HKr

HKr

What is HKr?

The HKr (HK-ratio) is composed of HK and the four kynurenines that are products of the pyridoxal 5´-phosphate (PLP)-dependent enzymes, kynurenine transaminase (KAT) and kynureninase (KYNU). Specifically, HKr is HK:(KA+AA+XA+HAA). This is an extension, or further development, of the HK:XA index as a functional marker of B6 status (2). The principle behind HKr is the same as for other ratio-based functional markers. When vitamin deficiency affects the catalytic capacity (kcat) of an enzyme, the reponse, which will also serve to maintain flux through the enzyme(s), is an increase in upstream metabolites concomitant with a decrease in downstream metabolites. Thus, an index, like the HKr, for capturing such information is most efficient when it includes both upstream and downstream metabolites. The HKr shows a particularly steep inverse association with PLP at concentrations less than 20 nmol/L, serving as a concrete metabolic confirmation of a cutoff of 20 nmol/L for vitamin B6 deficiency. However, a notable increase in HKr in the interval from 40 to 20 nmol/L PLP also supports a concept of marginal vitamin deficiency in this interval. Compared to the index that only included XA as the downstream metabolite (HK:XA), HKr demonstrate better specificity, sensitivity and reproducibility across cohorts (3).

Indication(s)

Assessment of vitamin B6 status.
Low vitamin B6 status is related to risk of several chronic diseases, and is affected by inflammation. Vitamin B6 status is commonly assessed by measuring circulating pyridoxal 5´-phosphate (PLP). However, several factors not related to vitamin B6 status affect plasma PLP. In addition to inflammation, these include albumin concentration, alkaline phosphatase activity, and alcohol consumption. Assessment of B6 status therefore should include functional markers like HK:XA ratio, or the recently developed and more specific B6 marker, HKr.

Specimen, collection and processing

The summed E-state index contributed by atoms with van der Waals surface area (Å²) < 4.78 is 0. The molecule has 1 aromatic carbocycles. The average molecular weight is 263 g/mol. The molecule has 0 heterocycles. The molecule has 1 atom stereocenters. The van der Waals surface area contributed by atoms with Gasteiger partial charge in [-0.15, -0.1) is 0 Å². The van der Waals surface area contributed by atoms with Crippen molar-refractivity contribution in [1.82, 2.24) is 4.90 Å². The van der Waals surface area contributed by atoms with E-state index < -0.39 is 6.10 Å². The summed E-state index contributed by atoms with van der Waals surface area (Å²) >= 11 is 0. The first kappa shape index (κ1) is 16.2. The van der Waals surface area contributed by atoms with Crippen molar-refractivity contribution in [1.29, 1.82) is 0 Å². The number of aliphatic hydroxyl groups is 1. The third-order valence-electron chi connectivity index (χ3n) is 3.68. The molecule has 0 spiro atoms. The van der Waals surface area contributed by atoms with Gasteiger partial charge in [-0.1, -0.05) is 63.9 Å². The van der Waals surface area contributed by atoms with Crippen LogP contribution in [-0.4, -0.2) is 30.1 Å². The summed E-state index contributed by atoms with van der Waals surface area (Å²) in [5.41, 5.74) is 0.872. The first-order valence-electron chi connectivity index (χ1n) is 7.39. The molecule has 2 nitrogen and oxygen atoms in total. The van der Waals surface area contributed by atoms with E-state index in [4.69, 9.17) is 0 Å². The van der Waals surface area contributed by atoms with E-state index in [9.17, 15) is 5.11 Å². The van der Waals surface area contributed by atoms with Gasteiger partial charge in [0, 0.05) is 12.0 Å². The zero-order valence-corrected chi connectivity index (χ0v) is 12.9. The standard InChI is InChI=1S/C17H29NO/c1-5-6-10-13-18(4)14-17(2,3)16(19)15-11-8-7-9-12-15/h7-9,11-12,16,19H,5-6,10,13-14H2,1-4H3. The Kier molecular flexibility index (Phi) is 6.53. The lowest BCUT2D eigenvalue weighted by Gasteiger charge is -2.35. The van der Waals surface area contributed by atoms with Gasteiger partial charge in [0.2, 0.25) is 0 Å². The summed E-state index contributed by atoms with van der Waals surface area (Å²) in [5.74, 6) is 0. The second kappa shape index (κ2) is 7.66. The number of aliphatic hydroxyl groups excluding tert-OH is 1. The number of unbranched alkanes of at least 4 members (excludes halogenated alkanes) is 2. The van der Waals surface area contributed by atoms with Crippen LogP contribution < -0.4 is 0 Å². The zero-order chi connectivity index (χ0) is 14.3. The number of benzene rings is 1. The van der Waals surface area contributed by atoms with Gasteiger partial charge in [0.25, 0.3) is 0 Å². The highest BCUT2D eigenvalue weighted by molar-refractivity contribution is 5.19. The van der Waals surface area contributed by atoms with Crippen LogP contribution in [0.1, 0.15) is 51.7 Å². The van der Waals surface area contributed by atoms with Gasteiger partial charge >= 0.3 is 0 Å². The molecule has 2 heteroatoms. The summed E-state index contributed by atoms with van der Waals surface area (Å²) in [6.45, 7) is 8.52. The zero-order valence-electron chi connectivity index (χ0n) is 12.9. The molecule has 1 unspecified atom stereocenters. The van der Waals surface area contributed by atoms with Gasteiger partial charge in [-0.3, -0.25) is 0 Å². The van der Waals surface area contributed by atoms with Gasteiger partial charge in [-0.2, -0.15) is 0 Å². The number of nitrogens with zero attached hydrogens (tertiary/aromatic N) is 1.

Patient/subject:
Matrix: EDTA plasma and serum.
Volume: Minimum volume is 60 µL, but 200 µL is optimal and allows reanalysis.
Preparation and stability: HK and HAA decrease, AA increases whereas KA and XA are stable during storage of serum/plasma samples. The blood sample must be centrifuged and the plasma/serum fraction put on ice, and frozen.

Transportation

Frozen, on dry ice. (for general instruction on transportation, click here.)

Reported values, interpretation

Reported values (HKr x 100): 20-40.
Intraclass correlation coefficients (ICC): na.

Literature

1. Midttun, O., Hustad, S., and Ueland, P.M. (2009). Quantitative profiling of biomarkers related to B-vitamin status, tryptophan metabolism and inflammation in human plasma by liquid chromatography/tandem mass spectrometry. Rapid Commun Mass Sp 23, 1371-79.
2. Ueland, P.M., Ulvik, A., Rios-Avila, L., Midttun, Ø., and Gregory, J.F. (2015). Direct and Functional Biomarkers of Vitamin B6 Status. Annu Rev Nutr 35, 33-70.
3. Ulvik, A., Midttun, Ø., McCann, A., Meyer, K., Tell, G., Nygård, O.and Ueland, P.M. (2020) Tryptophan catabolites as metabolic markers of vitamin B6 status evaluated in cohorts of healthy adults and cardiovascular patients. Am J Clin Nutr 111, 178-186.

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